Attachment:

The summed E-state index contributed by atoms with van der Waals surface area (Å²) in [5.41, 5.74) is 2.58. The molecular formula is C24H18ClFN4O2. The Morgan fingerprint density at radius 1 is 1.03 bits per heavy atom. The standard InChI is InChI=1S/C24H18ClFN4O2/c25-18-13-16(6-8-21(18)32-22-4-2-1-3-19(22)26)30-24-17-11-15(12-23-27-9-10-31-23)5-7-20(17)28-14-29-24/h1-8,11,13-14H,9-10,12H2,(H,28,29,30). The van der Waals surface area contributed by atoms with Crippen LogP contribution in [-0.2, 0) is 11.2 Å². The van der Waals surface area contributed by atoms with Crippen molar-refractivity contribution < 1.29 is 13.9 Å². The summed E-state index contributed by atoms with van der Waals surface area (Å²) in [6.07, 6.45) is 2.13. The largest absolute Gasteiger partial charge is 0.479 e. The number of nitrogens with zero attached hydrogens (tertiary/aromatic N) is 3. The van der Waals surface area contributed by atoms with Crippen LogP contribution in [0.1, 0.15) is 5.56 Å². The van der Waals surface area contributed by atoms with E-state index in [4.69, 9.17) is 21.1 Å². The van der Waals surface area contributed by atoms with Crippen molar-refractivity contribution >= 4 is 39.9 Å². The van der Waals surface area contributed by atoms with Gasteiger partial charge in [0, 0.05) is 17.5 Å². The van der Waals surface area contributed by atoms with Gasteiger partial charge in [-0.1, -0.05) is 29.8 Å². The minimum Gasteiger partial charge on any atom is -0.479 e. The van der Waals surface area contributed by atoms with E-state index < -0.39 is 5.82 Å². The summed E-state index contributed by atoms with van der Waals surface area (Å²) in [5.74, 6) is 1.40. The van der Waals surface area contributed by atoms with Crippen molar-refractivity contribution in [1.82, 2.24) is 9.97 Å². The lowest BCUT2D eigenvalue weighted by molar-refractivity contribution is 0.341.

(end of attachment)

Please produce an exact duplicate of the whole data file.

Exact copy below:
The summed E-state index contributed by atoms with van der Waals surface area (Å²) in [5.41, 5.74) is 2.58. The molecular formula is C24H18ClFN4O2. The Morgan fingerprint density at radius 1 is 1.03 bits per heavy atom. The standard InChI is InChI=1S/C24H18ClFN4O2/c25-18-13-16(6-8-21(18)32-22-4-2-1-3-19(22)26)30-24-17-11-15(12-23-27-9-10-31-23)5-7-20(17)28-14-29-24/h1-8,11,13-14H,9-10,12H2,(H,28,29,30). The van der Waals surface area contributed by atoms with Crippen LogP contribution in [-0.2, 0) is 11.2 Å². The van der Waals surface area contributed by atoms with Crippen molar-refractivity contribution < 1.29 is 13.9 Å². The summed E-state index contributed by atoms with van der Waals surface area (Å²) in [6.07, 6.45) is 2.13. The largest absolute Gasteiger partial charge is 0.479 e. The number of nitrogens with zero attached hydrogens (tertiary/aromatic N) is 3. The van der Waals surface area contributed by atoms with Crippen LogP contribution in [0.1, 0.15) is 5.56 Å². The van der Waals surface area contributed by atoms with E-state index in [4.69, 9.17) is 21.1 Å². The van der Waals surface area contributed by atoms with Crippen molar-refractivity contribution >= 4 is 39.9 Å². The van der Waals surface area contributed by atoms with Gasteiger partial charge in [0, 0.05) is 17.5 Å². The van der Waals surface area contributed by atoms with Gasteiger partial charge in [-0.1, -0.05) is 29.8 Å². The minimum Gasteiger partial charge on any atom is -0.479 e. The van der Waals surface area contributed by atoms with E-state index < -0.39 is 5.82 Å². The summed E-state index contributed by atoms with van der Waals surface area (Å²) in [5.74, 6) is 1.40. The van der Waals surface area contributed by atoms with Crippen molar-refractivity contribution in [1.82, 2.24) is 9.97 Å². The lowest BCUT2D eigenvalue weighted by molar-refractivity contribution is 0.341.